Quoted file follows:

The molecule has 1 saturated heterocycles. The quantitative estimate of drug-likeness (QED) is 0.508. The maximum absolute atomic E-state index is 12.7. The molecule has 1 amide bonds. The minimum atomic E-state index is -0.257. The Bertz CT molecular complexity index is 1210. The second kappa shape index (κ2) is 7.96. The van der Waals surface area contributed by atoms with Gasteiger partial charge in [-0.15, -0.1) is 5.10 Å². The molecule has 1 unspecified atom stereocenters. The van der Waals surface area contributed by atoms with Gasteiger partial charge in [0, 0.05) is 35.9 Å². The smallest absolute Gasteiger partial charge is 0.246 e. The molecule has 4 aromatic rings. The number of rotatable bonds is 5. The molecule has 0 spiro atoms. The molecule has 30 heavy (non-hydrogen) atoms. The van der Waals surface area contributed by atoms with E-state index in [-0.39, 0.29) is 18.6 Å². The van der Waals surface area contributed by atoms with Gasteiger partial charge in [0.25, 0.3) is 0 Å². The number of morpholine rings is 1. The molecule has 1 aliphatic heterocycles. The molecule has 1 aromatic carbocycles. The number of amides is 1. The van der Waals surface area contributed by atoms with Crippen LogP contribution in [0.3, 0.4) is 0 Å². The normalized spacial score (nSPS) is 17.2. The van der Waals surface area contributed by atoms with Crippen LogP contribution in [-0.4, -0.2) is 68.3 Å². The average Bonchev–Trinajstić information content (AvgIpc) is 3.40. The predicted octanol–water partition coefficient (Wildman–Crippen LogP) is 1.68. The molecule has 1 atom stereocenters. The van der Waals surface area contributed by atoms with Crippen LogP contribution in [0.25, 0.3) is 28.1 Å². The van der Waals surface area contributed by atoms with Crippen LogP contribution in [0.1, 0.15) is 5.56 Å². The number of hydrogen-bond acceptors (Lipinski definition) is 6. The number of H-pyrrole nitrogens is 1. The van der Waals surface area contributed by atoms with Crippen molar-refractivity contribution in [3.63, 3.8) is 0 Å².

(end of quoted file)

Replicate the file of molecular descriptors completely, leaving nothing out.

The molecule has 1 saturated heterocycles. The quantitative estimate of drug-likeness (QED) is 0.508. The maximum absolute atomic E-state index is 12.7. The molecule has 1 amide bonds. The minimum atomic E-state index is -0.257. The Bertz CT molecular complexity index is 1210. The second kappa shape index (κ2) is 7.96. The van der Waals surface area contributed by atoms with Gasteiger partial charge in [-0.15, -0.1) is 5.10 Å². The molecule has 1 unspecified atom stereocenters. The van der Waals surface area contributed by atoms with Gasteiger partial charge in [0, 0.05) is 35.9 Å². The smallest absolute Gasteiger partial charge is 0.246 e. The molecule has 4 aromatic rings. The number of rotatable bonds is 5. The molecule has 0 spiro atoms. The molecule has 30 heavy (non-hydrogen) atoms. The van der Waals surface area contributed by atoms with E-state index in [-0.39, 0.29) is 18.6 Å². The van der Waals surface area contributed by atoms with Gasteiger partial charge in [0.25, 0.3) is 0 Å². The number of morpholine rings is 1. The molecule has 1 aliphatic heterocycles. The molecule has 1 aromatic carbocycles. The number of amides is 1. The van der Waals surface area contributed by atoms with Crippen LogP contribution in [0.3, 0.4) is 0 Å². The normalized spacial score (nSPS) is 17.2. The van der Waals surface area contributed by atoms with Crippen LogP contribution in [-0.4, -0.2) is 68.3 Å². The average Bonchev–Trinajstić information content (AvgIpc) is 3.40. The predicted octanol–water partition coefficient (Wildman–Crippen LogP) is 1.68. The molecule has 1 atom stereocenters. The van der Waals surface area contributed by atoms with Crippen LogP contribution in [0.25, 0.3) is 28.1 Å². The van der Waals surface area contributed by atoms with Crippen LogP contribution in [0.1, 0.15) is 5.56 Å². The number of hydrogen-bond acceptors (Lipinski definition) is 6. The number of H-pyrrole nitrogens is 1. The van der Waals surface area contributed by atoms with Crippen molar-refractivity contribution in [3.63, 3.8) is 0 Å².